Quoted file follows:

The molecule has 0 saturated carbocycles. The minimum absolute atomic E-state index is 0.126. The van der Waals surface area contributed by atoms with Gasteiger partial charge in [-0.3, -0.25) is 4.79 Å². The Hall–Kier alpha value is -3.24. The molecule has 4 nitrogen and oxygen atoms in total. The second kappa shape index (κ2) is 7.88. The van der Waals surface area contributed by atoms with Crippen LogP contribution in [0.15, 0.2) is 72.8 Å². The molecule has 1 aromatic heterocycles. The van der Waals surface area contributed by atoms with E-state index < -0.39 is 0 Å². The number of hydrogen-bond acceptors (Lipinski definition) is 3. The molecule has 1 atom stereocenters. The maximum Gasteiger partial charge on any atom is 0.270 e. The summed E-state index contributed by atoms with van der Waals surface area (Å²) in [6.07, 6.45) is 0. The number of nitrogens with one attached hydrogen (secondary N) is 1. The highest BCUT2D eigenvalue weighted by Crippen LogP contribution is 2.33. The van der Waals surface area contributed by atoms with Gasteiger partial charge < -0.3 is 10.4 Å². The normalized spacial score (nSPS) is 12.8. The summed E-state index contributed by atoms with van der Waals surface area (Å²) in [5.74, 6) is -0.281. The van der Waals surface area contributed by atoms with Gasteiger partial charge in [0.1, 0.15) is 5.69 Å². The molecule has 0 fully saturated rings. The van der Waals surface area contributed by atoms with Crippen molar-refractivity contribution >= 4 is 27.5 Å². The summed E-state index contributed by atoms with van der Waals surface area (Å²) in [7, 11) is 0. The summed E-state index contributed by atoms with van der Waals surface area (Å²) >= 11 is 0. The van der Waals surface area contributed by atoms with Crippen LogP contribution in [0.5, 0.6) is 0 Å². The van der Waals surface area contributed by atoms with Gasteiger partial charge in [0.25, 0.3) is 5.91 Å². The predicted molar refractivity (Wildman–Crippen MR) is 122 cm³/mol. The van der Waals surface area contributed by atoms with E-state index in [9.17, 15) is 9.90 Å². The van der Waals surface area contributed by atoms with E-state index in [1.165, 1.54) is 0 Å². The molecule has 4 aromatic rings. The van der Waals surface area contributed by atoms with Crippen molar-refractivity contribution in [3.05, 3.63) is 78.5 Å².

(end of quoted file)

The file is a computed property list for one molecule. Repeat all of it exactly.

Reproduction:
The molecule has 0 saturated carbocycles. The minimum absolute atomic E-state index is 0.126. The van der Waals surface area contributed by atoms with Gasteiger partial charge in [-0.3, -0.25) is 4.79 Å². The Hall–Kier alpha value is -3.24. The molecule has 4 nitrogen and oxygen atoms in total. The second kappa shape index (κ2) is 7.88. The van der Waals surface area contributed by atoms with Crippen LogP contribution in [0.15, 0.2) is 72.8 Å². The molecule has 1 aromatic heterocycles. The van der Waals surface area contributed by atoms with E-state index < -0.39 is 0 Å². The number of hydrogen-bond acceptors (Lipinski definition) is 3. The molecule has 1 atom stereocenters. The maximum Gasteiger partial charge on any atom is 0.270 e. The summed E-state index contributed by atoms with van der Waals surface area (Å²) in [6.07, 6.45) is 0. The number of nitrogens with one attached hydrogen (secondary N) is 1. The highest BCUT2D eigenvalue weighted by Crippen LogP contribution is 2.33. The van der Waals surface area contributed by atoms with Gasteiger partial charge < -0.3 is 10.4 Å². The normalized spacial score (nSPS) is 12.8. The summed E-state index contributed by atoms with van der Waals surface area (Å²) in [5.74, 6) is -0.281. The van der Waals surface area contributed by atoms with Gasteiger partial charge in [0.1, 0.15) is 5.69 Å². The molecule has 0 fully saturated rings. The van der Waals surface area contributed by atoms with Crippen molar-refractivity contribution >= 4 is 27.5 Å². The summed E-state index contributed by atoms with van der Waals surface area (Å²) in [7, 11) is 0. The summed E-state index contributed by atoms with van der Waals surface area (Å²) >= 11 is 0. The van der Waals surface area contributed by atoms with Crippen LogP contribution in [0.5, 0.6) is 0 Å². The van der Waals surface area contributed by atoms with Gasteiger partial charge in [0.25, 0.3) is 5.91 Å². The predicted molar refractivity (Wildman–Crippen MR) is 122 cm³/mol. The van der Waals surface area contributed by atoms with E-state index in [9.17, 15) is 9.90 Å². The van der Waals surface area contributed by atoms with E-state index in [1.165, 1.54) is 0 Å². The molecule has 4 aromatic rings. The van der Waals surface area contributed by atoms with Crippen molar-refractivity contribution in [3.05, 3.63) is 78.5 Å².